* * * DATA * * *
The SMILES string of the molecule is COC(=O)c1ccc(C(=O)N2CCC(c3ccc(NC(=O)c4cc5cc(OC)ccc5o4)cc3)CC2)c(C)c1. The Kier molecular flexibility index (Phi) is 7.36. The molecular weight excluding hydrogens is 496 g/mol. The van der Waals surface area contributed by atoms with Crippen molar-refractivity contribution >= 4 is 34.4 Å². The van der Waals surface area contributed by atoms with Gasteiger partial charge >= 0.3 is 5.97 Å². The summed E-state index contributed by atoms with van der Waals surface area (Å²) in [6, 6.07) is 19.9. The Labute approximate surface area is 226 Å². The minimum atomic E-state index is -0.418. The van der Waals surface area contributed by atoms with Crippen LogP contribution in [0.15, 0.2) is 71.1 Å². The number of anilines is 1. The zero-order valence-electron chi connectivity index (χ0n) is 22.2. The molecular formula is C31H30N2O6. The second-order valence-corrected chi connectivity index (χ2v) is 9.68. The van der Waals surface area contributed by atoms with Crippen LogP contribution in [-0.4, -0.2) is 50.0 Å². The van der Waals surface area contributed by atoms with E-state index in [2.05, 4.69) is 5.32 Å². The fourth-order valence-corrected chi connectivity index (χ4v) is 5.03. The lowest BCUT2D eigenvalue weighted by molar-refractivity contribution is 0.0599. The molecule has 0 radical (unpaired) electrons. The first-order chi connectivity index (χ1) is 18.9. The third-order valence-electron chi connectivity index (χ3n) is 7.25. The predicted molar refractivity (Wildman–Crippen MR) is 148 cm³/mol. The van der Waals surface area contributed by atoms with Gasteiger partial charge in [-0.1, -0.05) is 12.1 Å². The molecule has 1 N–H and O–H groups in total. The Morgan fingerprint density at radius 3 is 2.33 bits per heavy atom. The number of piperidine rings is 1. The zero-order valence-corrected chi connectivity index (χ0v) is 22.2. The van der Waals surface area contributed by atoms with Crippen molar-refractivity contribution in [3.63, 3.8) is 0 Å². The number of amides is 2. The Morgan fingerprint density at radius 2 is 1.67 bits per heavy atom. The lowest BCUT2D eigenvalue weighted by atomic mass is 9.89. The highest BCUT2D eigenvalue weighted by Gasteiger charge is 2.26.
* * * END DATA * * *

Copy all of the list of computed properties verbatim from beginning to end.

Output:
The SMILES string of the molecule is COC(=O)c1ccc(C(=O)N2CCC(c3ccc(NC(=O)c4cc5cc(OC)ccc5o4)cc3)CC2)c(C)c1. The Kier molecular flexibility index (Phi) is 7.36. The molecular weight excluding hydrogens is 496 g/mol. The van der Waals surface area contributed by atoms with Crippen molar-refractivity contribution >= 4 is 34.4 Å². The van der Waals surface area contributed by atoms with Gasteiger partial charge >= 0.3 is 5.97 Å². The summed E-state index contributed by atoms with van der Waals surface area (Å²) in [6, 6.07) is 19.9. The Labute approximate surface area is 226 Å². The minimum atomic E-state index is -0.418. The van der Waals surface area contributed by atoms with Crippen LogP contribution in [0.15, 0.2) is 71.1 Å². The number of anilines is 1. The zero-order valence-electron chi connectivity index (χ0n) is 22.2. The molecular formula is C31H30N2O6. The second-order valence-corrected chi connectivity index (χ2v) is 9.68. The van der Waals surface area contributed by atoms with Crippen LogP contribution in [-0.4, -0.2) is 50.0 Å². The van der Waals surface area contributed by atoms with E-state index in [2.05, 4.69) is 5.32 Å². The fourth-order valence-corrected chi connectivity index (χ4v) is 5.03. The lowest BCUT2D eigenvalue weighted by molar-refractivity contribution is 0.0599. The molecule has 0 radical (unpaired) electrons. The first-order chi connectivity index (χ1) is 18.9. The third-order valence-electron chi connectivity index (χ3n) is 7.25. The predicted molar refractivity (Wildman–Crippen MR) is 148 cm³/mol. The van der Waals surface area contributed by atoms with Gasteiger partial charge in [-0.1, -0.05) is 12.1 Å². The molecule has 1 N–H and O–H groups in total. The Morgan fingerprint density at radius 3 is 2.33 bits per heavy atom. The number of piperidine rings is 1. The zero-order valence-corrected chi connectivity index (χ0v) is 22.2. The van der Waals surface area contributed by atoms with Crippen molar-refractivity contribution in [3.63, 3.8) is 0 Å². The number of amides is 2. The Morgan fingerprint density at radius 2 is 1.67 bits per heavy atom. The lowest BCUT2D eigenvalue weighted by atomic mass is 9.89. The highest BCUT2D eigenvalue weighted by Gasteiger charge is 2.26.